MINNEAPOLIS/ST. PAUL (03/15/2022) — Published in JAMA Network Open, research by the University of Minnesota Medical School is the first to take a detailed look at the socioeconomic diversity of the national medical student body. This population represents the future physician pool in the U.S. 

“In recent years there has been a significant focus on the diversity of medical students, but to date, most work has focused on ‘visible’ forms of diversity; such as race, ethnicity and gender,” said lead author and U of M Medical School student, Arman Shahriar. “This paper is the first to describe the socioeconomic diversity of the medical student body in the U.S., which is a more hidden form of diversity.”

In across medical schools nationally, ​​the study found that:

  • High-income students are overrepresented in medical school, both overall and within each racial and ethnic group;

  • Black and Hispanic students remain underrepresented overall in medical schools, but high-income Black and Hispanic students are markedly overrepresented — even more so than their high-income white and Asian counterparts; and,

  • Low-income students are underrepresented across the board, with the exception of select subgroups of Asian-identifying students.

“There is an urgent need to diversify the physician workforce in the U.S.,” said Shailey Prasad, a professor in the U of M Medical School and executive director for the Center for Global Health and Social Responsibility. “This study clearly shows that we have a long way to go to achieve that in terms of socioeconomic diversity. I hope this study will prompt changes in administration processes lest our field continues to be primarily for those with financial means.”

In the U.S., low-income households are disproportionately Black and Hispanic for a myriad of reasons, most of which are rooted in structural racism. This reality poses a significant challenge given the high price of pursuing careers in medicine and the compelling national interest in creating a more diverse physician workforce.

“In our paper we discuss tools for assessing socioeconomic disadvantage that admissions departments across the nation should all be using,” said Shahriar. “The long-term path toward workforce diversity will require bringing socioeconomics into the spotlight, and more aggressive and upstream interventions by medical schools and organized medicine.”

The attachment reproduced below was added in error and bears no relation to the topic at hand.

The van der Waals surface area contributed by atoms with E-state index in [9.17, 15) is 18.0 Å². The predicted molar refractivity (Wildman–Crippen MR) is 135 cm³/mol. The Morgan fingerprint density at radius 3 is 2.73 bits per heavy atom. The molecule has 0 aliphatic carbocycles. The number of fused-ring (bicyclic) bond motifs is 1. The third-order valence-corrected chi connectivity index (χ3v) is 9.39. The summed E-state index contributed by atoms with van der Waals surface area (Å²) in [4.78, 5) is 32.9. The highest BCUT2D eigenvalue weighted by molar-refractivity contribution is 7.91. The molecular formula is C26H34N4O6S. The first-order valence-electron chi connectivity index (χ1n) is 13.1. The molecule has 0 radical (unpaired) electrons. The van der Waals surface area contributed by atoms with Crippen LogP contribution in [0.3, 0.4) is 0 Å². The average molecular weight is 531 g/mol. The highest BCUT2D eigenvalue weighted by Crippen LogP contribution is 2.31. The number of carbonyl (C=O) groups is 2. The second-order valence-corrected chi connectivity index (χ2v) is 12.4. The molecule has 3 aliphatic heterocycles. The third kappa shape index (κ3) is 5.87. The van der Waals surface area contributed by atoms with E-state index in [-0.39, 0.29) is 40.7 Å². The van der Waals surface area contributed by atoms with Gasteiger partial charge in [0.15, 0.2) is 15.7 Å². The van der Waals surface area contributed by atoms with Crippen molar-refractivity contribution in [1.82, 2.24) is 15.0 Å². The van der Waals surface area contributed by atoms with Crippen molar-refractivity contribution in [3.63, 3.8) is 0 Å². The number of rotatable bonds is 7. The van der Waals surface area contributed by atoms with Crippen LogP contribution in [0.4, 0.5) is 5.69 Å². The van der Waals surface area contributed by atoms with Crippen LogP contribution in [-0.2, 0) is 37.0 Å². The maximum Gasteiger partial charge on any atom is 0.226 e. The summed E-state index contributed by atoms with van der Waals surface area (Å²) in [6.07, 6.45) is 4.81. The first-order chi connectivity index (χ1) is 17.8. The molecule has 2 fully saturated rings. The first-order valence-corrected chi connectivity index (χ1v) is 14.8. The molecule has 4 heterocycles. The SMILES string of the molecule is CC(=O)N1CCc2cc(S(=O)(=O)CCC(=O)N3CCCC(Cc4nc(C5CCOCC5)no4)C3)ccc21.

The research team recommends future studies to examine the medical school pipeline and using these results to advocate nationally for better assessment of socioeconomic disadvantage in the admissions process.

This research was funded by the Minnesota Medical Association Friedman-Bowen Grant, as well as the Minnesota Academy of Family Physicians Foundation. Shahriar was selected as a finalist in the American Medical Association’s 2021 Research Challenge where he presented the team’s research in December 2o21. 


Kat Dodge
Medical School Communications Manager

About the University of Minnesota Medical School
The University of Minnesota Medical School is at the forefront of learning and discovery, transforming medical care and educating the next generation of physicians. Our graduates and faculty produce high-impact biomedical research and advance the practice of medicine. We acknowledge that the U of M Medical School, both the Twin Cities campus and Duluth campus, is located on traditional, ancestral and contemporary lands of the Dakota and the Ojibwe, and scores of other Indigenous people, and we affirm our commitment to tribal communities and their sovereignty as we seek to improve and strengthen our relations with tribal nations. For more information about the U of M Medical School, please visit med.umn.edu